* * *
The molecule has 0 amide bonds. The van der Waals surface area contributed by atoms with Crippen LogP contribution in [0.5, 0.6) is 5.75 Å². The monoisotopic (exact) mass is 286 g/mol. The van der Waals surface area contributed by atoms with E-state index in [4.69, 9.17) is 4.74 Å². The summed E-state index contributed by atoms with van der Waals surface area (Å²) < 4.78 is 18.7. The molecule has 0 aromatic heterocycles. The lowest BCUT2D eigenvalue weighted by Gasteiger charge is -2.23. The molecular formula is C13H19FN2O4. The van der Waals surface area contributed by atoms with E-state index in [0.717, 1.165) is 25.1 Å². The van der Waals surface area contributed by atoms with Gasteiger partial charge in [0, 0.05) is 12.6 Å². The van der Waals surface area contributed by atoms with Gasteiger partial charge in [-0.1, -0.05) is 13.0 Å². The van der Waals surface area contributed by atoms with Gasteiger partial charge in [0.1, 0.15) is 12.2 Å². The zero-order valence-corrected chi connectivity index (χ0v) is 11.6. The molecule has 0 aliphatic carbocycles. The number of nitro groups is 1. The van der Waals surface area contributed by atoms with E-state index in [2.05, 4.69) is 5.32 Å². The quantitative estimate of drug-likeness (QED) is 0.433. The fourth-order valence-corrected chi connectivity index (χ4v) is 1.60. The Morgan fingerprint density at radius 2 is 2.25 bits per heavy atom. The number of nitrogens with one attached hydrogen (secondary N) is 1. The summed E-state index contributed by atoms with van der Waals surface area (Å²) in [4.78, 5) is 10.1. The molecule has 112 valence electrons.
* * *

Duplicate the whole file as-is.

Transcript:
The molecule has 0 amide bonds. The van der Waals surface area contributed by atoms with Crippen LogP contribution in [0.5, 0.6) is 5.75 Å². The monoisotopic (exact) mass is 286 g/mol. The van der Waals surface area contributed by atoms with E-state index in [4.69, 9.17) is 4.74 Å². The summed E-state index contributed by atoms with van der Waals surface area (Å²) < 4.78 is 18.7. The molecule has 0 aromatic heterocycles. The lowest BCUT2D eigenvalue weighted by Gasteiger charge is -2.23. The molecular formula is C13H19FN2O4. The van der Waals surface area contributed by atoms with E-state index in [0.717, 1.165) is 25.1 Å². The van der Waals surface area contributed by atoms with Gasteiger partial charge in [0, 0.05) is 12.6 Å². The van der Waals surface area contributed by atoms with Gasteiger partial charge in [-0.1, -0.05) is 13.0 Å². The van der Waals surface area contributed by atoms with Gasteiger partial charge in [0.1, 0.15) is 12.2 Å². The zero-order valence-corrected chi connectivity index (χ0v) is 11.6. The molecule has 0 aliphatic carbocycles. The number of nitro groups is 1. The van der Waals surface area contributed by atoms with E-state index in [2.05, 4.69) is 5.32 Å². The quantitative estimate of drug-likeness (QED) is 0.433. The fourth-order valence-corrected chi connectivity index (χ4v) is 1.60. The Morgan fingerprint density at radius 2 is 2.25 bits per heavy atom. The number of nitrogens with one attached hydrogen (secondary N) is 1. The summed E-state index contributed by atoms with van der Waals surface area (Å²) in [4.78, 5) is 10.1. The molecule has 112 valence electrons.